RICHMOND – It would be harder to locate industrial wind farms in Wayne County if the county adopts changes to its zoning ordinance that are recommended by the Advisory Plan Commission.
The Wayne County Commissioners are scheduled to receive the plan commission’s favorable recommendation on the changes Wednesday morning. The non-governmental Richmond-Wayne County Chamber of Commerce also endorsed the proposal recently. If the commissioners agree, the revisions would be added to regulations covering the county’s agricultural areas.
The location of every individual turbine would require specific approval, said Steve Higinbotham, the county’s building commissioner and director of development. The changes would not allow large turbines as a permitted use.
EDP Renewables wants to build a wind farm including about 23 turbines in northern Wayne County. That proposal is what sparked the proposal to revise zoning standards. The company’s plan includes about 100 turbines altogether, with others located in Henry and Randolph counties.
The plan commission heard about two hours of testimony Monday about wind turbines from a crowd of over 200 people which filled the commissioners’ meeting room in the Wayne County Annex Building. The commission voted 6-0 to send the changes with a favorable recommendation to the commissioners.
Under the existing ordinance, wind turbines are permitted as special exceptions to the zoning law. The law recognizes two categories of industrial wind turbines, called wind energy conversion systems. Micro WECs, small turbines mounted on an existing structure, are not affected.
– Small WECS are defined as less than 100 feet tall and generating less than 50 kilowatts, with a blade sweep of less than 30 feet. They would be allowed as special exceptions to the zoning ordinance, requiring approval by the county zoning board.
– Large WECS – more than 100 feet tall, generating more than 50 kW, with a blade sweep of more than 30 feet – would not be a permitted use.
The towers proposed by EDP Renewables are 300 feet tall with blades extending to 495 feet.
Just before the plan commission’s vote, county attorney Ron Cross said, “What we are really doing is not saying it’s impossible to approve a wind farm. What we are saying is each proposal will have to come in and make a particularized case … This certainly creates the potential for a lot of local control.”
County officials were pleased with the conduct of the hearing, which was generally good natured. Most testimony was about possible effects that large wind turbines would have on residents and the surrounding countryside.
One presentation brought chuckles from the crowd and commission members. Bill Weaver of Falmouth, in Fayette County, showed a large photo of commission chairman Ken Paust’s home with outlines of wind towers superimposed. He said he wanted Paust to see what his house would look like with turbines towering over it.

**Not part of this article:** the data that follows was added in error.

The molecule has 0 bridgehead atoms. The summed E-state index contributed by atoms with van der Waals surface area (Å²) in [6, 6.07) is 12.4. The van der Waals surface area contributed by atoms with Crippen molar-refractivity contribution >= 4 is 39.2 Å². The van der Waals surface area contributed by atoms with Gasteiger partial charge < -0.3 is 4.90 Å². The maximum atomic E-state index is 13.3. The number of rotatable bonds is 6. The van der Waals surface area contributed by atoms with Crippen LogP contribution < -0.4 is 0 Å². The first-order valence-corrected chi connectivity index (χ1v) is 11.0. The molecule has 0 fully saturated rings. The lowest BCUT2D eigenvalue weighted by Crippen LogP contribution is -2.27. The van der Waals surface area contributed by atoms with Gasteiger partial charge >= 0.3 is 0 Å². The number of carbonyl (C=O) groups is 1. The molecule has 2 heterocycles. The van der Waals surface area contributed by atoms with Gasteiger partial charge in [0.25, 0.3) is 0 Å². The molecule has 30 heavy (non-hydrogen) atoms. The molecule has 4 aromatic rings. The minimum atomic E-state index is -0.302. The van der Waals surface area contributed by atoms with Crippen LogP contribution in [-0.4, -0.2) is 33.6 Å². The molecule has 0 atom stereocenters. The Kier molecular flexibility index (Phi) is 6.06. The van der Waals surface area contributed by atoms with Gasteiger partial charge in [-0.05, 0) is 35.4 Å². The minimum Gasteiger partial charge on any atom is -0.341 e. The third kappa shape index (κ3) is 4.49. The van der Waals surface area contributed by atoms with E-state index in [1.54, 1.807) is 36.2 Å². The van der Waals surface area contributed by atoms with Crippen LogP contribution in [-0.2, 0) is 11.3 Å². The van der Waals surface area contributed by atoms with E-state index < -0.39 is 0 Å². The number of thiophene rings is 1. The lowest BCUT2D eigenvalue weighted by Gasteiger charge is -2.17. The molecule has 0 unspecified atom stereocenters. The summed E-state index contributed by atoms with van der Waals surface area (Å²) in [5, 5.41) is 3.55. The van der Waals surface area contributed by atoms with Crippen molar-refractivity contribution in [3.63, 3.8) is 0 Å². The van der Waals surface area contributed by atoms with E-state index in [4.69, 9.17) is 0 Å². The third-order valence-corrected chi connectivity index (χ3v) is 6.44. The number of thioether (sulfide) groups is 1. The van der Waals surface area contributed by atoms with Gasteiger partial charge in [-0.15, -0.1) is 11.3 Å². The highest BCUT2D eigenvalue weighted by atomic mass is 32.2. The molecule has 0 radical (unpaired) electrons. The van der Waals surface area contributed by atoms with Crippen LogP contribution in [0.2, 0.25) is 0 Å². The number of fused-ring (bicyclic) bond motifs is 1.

Weaver wore a white jacket with “Peaceful Country Living ‘Gone With the Wind’” printed on the back.
Mary Owen, who said she lives north of Richmond, said she is “very concerned about the selling price of our property,” fearing that potential buyers would choose a view without wind turbines over a property in sight of turbine towers.
James Cash of the Dalton area said he has a wind turbine on his property and that it sheds ice in cold weather. He has heard large sheets of ice crashing to the ground near his home. He also talked of the difficulty of deconstructing wind towers, which are said to weigh about 500,000 pounds.
“You’re not going to get a couple of hillbillies out there with a cutting torch to drop it,” he said.
Jon Robinson of the Hagerstown area said people can find plenty of information against and in favor of wind towers.
“At the very least, there has to be enough questions for you guys (the plan commission) to have pause about whether you want to bring these into Wayne County,” he said, urging commission members to talk to people who would be affected by wind turbines.
Bill Sullivan of rural Hagerstown said the changes don’t go far enough, calling them “a band-aid treatment for a triage situation. … Until they (turbines) are completely banned, we must continue our battle against them.”
Other people spoke generally in favor of allowing wind turbine development.
Jim Howell, who farms near Hagerstown, said, “In the U.S. one has a certain right to the air above the property and the land below it. … To what extent should Wayne County have the right to restrict the air above my land?”
Mark Lumpkin, from south of Losantville, said he has been satisfied in his dealings with EDP Renewables, noting that taxes from the development help pay for local schools and county services. Speaking to comments that farmland values have declined after wind towers went up, he said that’s because commodity prices have declined.
Jeffrey Nemeth, EDP’s project manager, spoke, but the crowd was not allowed to ask him questions until after the meeting. Commission member Jonathan Ferris asked why the company chose Wayne County for a wind farm. Nemeth said the county has the advantages of strong winds and electric transmission lines sufficient to carry the power out of the area. EDP also has a number of companies wanting to buy wind-generated power.
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